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Lisa shared this morning's hymn with us. Thanks to Don Hershell for our Sunday School lesson.
When we meet together in person, we share our joys and concerns. Take a few moments to consider what is on your mind right now. Think of people who need hope and healing. Think also of ways that you would like to change, and ask God to help you in doing so. If you would like others to pray for these as well, you can add a comment at the bottom of this post.
Pray the following prayer as together we face the future, knowing that God goes with us.
It’s not always comfortable, God, but it is certainly good, that you go straight for the heart. You do not allow us to skate over the surface of life, filling our days with dry legality, and pretend righteousness; No, you come at us from the inside, challenging our thoughts and attitudes, our motives and perceptions; and shaping them into the fuel for change that gives us hearts like yours, and lives that are lived from the inside out.
We praise you, O God, for your uncomfortable grace, your transforming Spirit, and for the gift of lives lived with integrity and compassion from the inside out. Amen. (sacredise.com)
Because this is the first Sunday in September, we are starting a new quarter. The topic for this quarter is Love for One Another. The topic for September is struggles with love.
This week's lesson is on Genesis 37:2-11, 23-24, 28.
Why don’t we use the expression “house, sweet house”? A house is just a structure or place of residence. Without a family within, the building can never be a home. Home has much more sentiment attached to its meaning, evoking different emotions based on family life within the house. A home consists of all that goes on within that structure. It is the place where memories are made.
When we consider the family life of the patriarch Jacob in the Old Testament, “home, sweet home” is not the first phrase to cross our minds. “Family feud” seems more appropriate! The strife and hard feelings within that family are seen in today’s lesson text.
Joseph was born around the year 1916 BC. This would be near the middle of the Bronze Age, which began around 3000 BC. Other technological and societal advancements made this a time of important, though relatively slow, change.
The struggles with love involving Joseph go back years before Joseph to his father Jacob (about 2007 to 1860 BC). Jacob was raised in a home where favoritism appears to have been the primary parenting skill of his father and mother, Isaac and Rebekah. Genesis 25:28 tells us all we need to know: “Isaac, who had a taste for wild game, love Esau, but Rebekah loved Jacob.”
Such a scenario was bound to produce family conflict. This infighting came to a head when Rebekah learned of Isaac’s desire to bless his favorite son, Esau (the older of the two). This would solidify Esau’s privileged position, which promises of abundance for the future. She disguised Jacob so that he would feel hairy like Esau in the presence of blind Isaac. The ruse worked, and the blessing intended for Esau was pronounced on Jacob (Genesis 27:1-41).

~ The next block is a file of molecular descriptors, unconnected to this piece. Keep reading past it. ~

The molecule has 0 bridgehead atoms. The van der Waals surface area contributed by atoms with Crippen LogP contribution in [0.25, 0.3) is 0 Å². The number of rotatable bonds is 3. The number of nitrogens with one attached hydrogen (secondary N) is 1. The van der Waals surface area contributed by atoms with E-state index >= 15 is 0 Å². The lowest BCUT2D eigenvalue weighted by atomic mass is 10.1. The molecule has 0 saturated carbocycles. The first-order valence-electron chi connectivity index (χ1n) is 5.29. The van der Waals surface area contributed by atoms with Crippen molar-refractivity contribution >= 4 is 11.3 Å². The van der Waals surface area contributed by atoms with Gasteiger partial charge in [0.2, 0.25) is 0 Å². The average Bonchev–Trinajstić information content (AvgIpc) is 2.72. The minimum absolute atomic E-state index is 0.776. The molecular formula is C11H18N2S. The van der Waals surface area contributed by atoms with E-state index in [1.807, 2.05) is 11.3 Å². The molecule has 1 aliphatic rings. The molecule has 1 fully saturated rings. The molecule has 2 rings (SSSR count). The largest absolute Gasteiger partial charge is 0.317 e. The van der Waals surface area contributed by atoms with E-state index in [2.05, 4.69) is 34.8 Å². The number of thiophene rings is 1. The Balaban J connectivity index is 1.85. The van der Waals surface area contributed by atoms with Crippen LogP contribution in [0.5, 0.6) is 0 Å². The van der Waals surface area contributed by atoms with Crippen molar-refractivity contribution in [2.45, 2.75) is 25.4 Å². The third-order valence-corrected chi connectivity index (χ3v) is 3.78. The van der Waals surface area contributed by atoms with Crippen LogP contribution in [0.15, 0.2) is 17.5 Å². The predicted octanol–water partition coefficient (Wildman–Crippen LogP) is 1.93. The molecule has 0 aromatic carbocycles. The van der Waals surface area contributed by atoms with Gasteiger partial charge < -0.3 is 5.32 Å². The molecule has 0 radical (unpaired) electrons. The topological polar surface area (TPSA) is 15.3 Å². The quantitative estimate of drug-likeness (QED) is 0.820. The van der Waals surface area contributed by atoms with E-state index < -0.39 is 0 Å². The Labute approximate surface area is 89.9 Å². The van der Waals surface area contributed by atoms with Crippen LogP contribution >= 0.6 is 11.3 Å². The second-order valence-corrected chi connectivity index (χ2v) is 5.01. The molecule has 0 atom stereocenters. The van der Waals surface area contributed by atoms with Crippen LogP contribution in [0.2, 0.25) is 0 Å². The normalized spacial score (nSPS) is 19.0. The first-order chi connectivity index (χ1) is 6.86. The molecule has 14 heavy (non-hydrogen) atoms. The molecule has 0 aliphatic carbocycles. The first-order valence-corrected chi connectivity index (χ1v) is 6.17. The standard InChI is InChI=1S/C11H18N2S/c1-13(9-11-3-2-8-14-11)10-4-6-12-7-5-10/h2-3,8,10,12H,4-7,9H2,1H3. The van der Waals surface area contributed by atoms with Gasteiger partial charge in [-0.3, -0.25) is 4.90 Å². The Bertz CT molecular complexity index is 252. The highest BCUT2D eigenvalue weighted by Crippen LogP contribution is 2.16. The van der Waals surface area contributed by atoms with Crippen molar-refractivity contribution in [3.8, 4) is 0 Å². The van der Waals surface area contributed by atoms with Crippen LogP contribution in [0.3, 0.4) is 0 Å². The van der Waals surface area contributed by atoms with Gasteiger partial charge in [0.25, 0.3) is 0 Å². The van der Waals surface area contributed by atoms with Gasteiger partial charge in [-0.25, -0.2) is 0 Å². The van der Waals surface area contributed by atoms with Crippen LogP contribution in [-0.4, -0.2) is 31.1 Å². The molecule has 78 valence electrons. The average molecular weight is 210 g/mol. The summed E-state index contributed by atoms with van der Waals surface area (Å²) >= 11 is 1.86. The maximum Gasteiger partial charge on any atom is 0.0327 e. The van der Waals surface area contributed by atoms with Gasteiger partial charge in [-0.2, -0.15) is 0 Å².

To escape Esau’s vengeance, Jacob traveled to Haran, where Rebekah’s brother Laban lived (Genesis 27:42-43). There Jacob married the two daughters of Laban, namely Leah and Rachel, and became the father of one daughter and 11 of his eventual 12 sons (29:15-30:24). Joseph was the last son born to Jacob in Haran (30:22-24). On the way back to Canaan, after residing in Haran for 20 years (31:38), Benjamin was born. He and Joseph were the only two sons of Rachel. Tragically, Rachel died while giving birth to Benjamin (35:16-20).
Eventually, Jacob settled with his family in Canaan near Bethel (Genesis 35:1), a journey hundreds of miles from Haran. Perhaps he believed that he would enjoy his last years in relative calm, as opposed to all the strife he had experienced thus far. However, some of Jacob’s most heartbreaking trials were yet to come, sown from seeds in his own past.
I. A Family’s Discord (Genesis 37:2-4)
Joseph’s birth is recorded in Genesis 30:22-24. Genesis 33:1-2 mentions how Jacob placed Rachel and Joseph in the rear of the entourage as Jacob prepared to meet Esau. This preferential treatment foreshadowed the family dynamics that would contribute to the drama present in today’s text. Since Rachel was Jacob’s preferred wife and Joseph her only son so far, Jacob wanted to reduce the risk of their being harmed should Esau come seeking revenge for Jacob’s previous deceitful actions.
Jacob was a very successful shepherd (Genesis 30:25-33), and apparently he intended for Joseph to follow in his footsteps. To that end, we see Joseph learning the family operations.
Bilhah and Zilpah are called Jacob’s wives, though the actual status of each was that of an attendant and eventual concubine. Zilpah was given to Leah when she married Jacob; Bilhah was given to Rachel at the same time. According to the custom of the time, children born to a wife’s servants by her husband were counted as the wife’s own children. Therefore they were considered to be Joseph’s brothers.
The content of Joseph’s “bad report” about these brothers is unknown. It could have been something evil or simply something disrespectful or mean to their younger brother. It could even be a report of their poor work ethic or other misbehavior.
While Joseph’s tattling didn’t cultivate good brotherly feelings, (Jacob’s) Israel’s favoritism likely caused even more tension. There were likely many ways in which Jacob demonstrated his fondness for Joseph. One concrete way was by making an ornate robe only for Joseph. Something as conspicuous as an ornate robe is impossible not to notice. This article of clothing became a physical, tangible reminder not only to Joseph but also to his brothers that Jacob played favorites.